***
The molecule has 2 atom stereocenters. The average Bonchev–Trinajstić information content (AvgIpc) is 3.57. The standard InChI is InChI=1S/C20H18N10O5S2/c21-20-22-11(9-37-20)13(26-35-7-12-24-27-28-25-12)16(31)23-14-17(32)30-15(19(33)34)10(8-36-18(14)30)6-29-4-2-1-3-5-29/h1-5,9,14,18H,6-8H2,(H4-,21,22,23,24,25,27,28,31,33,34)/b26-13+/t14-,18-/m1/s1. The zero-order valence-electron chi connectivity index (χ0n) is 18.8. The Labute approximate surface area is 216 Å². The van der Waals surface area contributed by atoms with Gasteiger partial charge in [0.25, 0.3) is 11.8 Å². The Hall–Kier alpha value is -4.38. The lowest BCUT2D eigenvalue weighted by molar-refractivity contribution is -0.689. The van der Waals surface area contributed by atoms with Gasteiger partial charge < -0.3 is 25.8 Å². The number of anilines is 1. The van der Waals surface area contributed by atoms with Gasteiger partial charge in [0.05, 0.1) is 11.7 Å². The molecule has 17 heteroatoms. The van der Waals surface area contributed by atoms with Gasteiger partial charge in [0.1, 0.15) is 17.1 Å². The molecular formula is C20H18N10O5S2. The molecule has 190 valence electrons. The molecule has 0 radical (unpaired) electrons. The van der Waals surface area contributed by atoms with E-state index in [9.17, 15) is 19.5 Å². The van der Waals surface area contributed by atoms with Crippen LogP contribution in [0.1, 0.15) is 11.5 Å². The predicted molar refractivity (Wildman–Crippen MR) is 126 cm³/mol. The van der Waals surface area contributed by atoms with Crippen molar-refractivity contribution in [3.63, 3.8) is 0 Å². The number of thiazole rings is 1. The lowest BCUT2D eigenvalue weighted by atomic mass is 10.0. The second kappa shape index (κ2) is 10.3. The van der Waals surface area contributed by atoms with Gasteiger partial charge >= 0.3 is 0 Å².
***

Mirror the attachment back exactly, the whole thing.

The molecule has 2 atom stereocenters. The average Bonchev–Trinajstić information content (AvgIpc) is 3.57. The standard InChI is InChI=1S/C20H18N10O5S2/c21-20-22-11(9-37-20)13(26-35-7-12-24-27-28-25-12)16(31)23-14-17(32)30-15(19(33)34)10(8-36-18(14)30)6-29-4-2-1-3-5-29/h1-5,9,14,18H,6-8H2,(H4-,21,22,23,24,25,27,28,31,33,34)/b26-13+/t14-,18-/m1/s1. The zero-order valence-electron chi connectivity index (χ0n) is 18.8. The Labute approximate surface area is 216 Å². The van der Waals surface area contributed by atoms with Gasteiger partial charge in [0.25, 0.3) is 11.8 Å². The Hall–Kier alpha value is -4.38. The lowest BCUT2D eigenvalue weighted by molar-refractivity contribution is -0.689. The van der Waals surface area contributed by atoms with Gasteiger partial charge < -0.3 is 25.8 Å². The number of anilines is 1. The van der Waals surface area contributed by atoms with Gasteiger partial charge in [0.05, 0.1) is 11.7 Å². The molecule has 17 heteroatoms. The van der Waals surface area contributed by atoms with Gasteiger partial charge in [0.1, 0.15) is 17.1 Å². The molecular formula is C20H18N10O5S2. The molecule has 190 valence electrons. The molecule has 0 radical (unpaired) electrons. The van der Waals surface area contributed by atoms with E-state index in [9.17, 15) is 19.5 Å². The van der Waals surface area contributed by atoms with Crippen LogP contribution in [0.1, 0.15) is 11.5 Å². The predicted molar refractivity (Wildman–Crippen MR) is 126 cm³/mol. The van der Waals surface area contributed by atoms with Crippen molar-refractivity contribution in [3.63, 3.8) is 0 Å². The number of thiazole rings is 1. The lowest BCUT2D eigenvalue weighted by atomic mass is 10.0. The second kappa shape index (κ2) is 10.3. The van der Waals surface area contributed by atoms with Gasteiger partial charge >= 0.3 is 0 Å².